Proinflammatory state and circulating erythropoietin in persons with and without anemia.Am J Med. 2005 Nov; 118(11):1288.AJ
High circulating levels of proinflammatory cytokines cause anemia, perhaps by interacting with erythropoietin production or biological activity. We characterize the relationships of systemic inflammation, erythropoietin, and hemoglobin.
Data are from the InCHIANTI (Invecchiare in Chianti, aging in the Chianti area) study population. A sample of 1270 persons aged 65 years or older and 30 men and 30 women from each age-decade 20 to 70 years were randomly selected from the residents in the Chianti, Italy, geographic area. Of the 1714 eligible persons, 1235 had complete data on inflammatory markers, erythropoietin, hemoglobin, potential causes of anemia, and other relevant covariates. Anemia was defined as hemoglobin less than 12 g/dL in women and less than 13 g/dL in men.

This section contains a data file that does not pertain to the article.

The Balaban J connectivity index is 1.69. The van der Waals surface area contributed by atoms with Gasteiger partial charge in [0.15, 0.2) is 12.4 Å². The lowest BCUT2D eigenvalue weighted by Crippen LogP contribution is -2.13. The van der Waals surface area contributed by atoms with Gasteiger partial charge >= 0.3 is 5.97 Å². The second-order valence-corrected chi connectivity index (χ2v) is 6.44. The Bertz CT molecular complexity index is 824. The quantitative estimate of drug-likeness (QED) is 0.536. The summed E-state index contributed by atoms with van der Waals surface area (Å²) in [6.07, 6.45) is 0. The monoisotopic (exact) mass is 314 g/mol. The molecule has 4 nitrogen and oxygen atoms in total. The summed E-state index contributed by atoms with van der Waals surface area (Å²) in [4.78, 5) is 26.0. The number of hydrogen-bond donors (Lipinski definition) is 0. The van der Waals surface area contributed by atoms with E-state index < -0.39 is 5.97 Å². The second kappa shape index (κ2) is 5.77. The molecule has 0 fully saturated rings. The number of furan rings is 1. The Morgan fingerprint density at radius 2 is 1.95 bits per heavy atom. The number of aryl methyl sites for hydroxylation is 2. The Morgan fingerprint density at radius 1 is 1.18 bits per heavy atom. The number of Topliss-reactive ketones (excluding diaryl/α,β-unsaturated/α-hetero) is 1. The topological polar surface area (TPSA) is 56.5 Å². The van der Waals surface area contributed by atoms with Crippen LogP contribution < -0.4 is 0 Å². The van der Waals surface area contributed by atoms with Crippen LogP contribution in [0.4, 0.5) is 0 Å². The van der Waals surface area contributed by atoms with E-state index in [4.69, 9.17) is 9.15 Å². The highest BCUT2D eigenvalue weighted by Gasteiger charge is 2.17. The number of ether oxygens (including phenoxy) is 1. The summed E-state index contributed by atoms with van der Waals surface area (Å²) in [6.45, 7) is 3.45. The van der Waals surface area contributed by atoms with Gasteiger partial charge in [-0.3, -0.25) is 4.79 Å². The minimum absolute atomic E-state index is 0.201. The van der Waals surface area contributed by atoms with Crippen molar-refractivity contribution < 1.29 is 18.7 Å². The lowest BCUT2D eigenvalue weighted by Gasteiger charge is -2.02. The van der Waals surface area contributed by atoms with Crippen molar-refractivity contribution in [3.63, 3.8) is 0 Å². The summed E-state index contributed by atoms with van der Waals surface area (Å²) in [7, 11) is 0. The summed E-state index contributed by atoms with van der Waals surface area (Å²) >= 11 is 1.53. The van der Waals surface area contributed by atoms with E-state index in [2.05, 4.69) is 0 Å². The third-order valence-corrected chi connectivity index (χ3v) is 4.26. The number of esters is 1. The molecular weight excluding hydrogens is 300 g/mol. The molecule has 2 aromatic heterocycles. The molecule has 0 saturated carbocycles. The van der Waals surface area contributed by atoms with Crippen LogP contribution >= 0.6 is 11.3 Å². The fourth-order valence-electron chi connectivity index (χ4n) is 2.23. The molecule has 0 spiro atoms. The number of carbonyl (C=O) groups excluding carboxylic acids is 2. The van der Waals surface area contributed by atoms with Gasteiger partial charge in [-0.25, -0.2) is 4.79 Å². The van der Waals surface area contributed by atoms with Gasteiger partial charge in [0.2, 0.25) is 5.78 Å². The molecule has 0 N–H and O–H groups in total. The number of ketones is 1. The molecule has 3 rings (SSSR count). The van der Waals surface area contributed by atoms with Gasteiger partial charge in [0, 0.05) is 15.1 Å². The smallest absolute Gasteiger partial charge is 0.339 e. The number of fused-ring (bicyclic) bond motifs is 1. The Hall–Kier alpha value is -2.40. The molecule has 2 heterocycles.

Independent of age, sex, and hemoglobin, the number of elevated inflammatory markers (C-reactive protein, interleukin-6, interleukin-1beta, and tumor necrosis factor-alpha) was associated with progressively higher erythropoietin in non-anemic participants but lower erythropoietin in anemic participants. Findings were consistent across different causes of anemia. The threshold at which the effect of inflammation on erythropoietin reversed was close to 13.0 g/dL of hemoglobin.
Our findings suggest that anemia of inflammation evolves from a "pre-anemic" stage characterized by a compensatory increment of erythropoietin that maintains normal hemoglobin levels to a stage of clinically evident anemia in which erythropoietin levels are not high enough to maintain normal hemoglobin, possibly because of the inhibitory effect of inflammation on erythropoietin production. This hypothesis requires testing in a longitudinal study.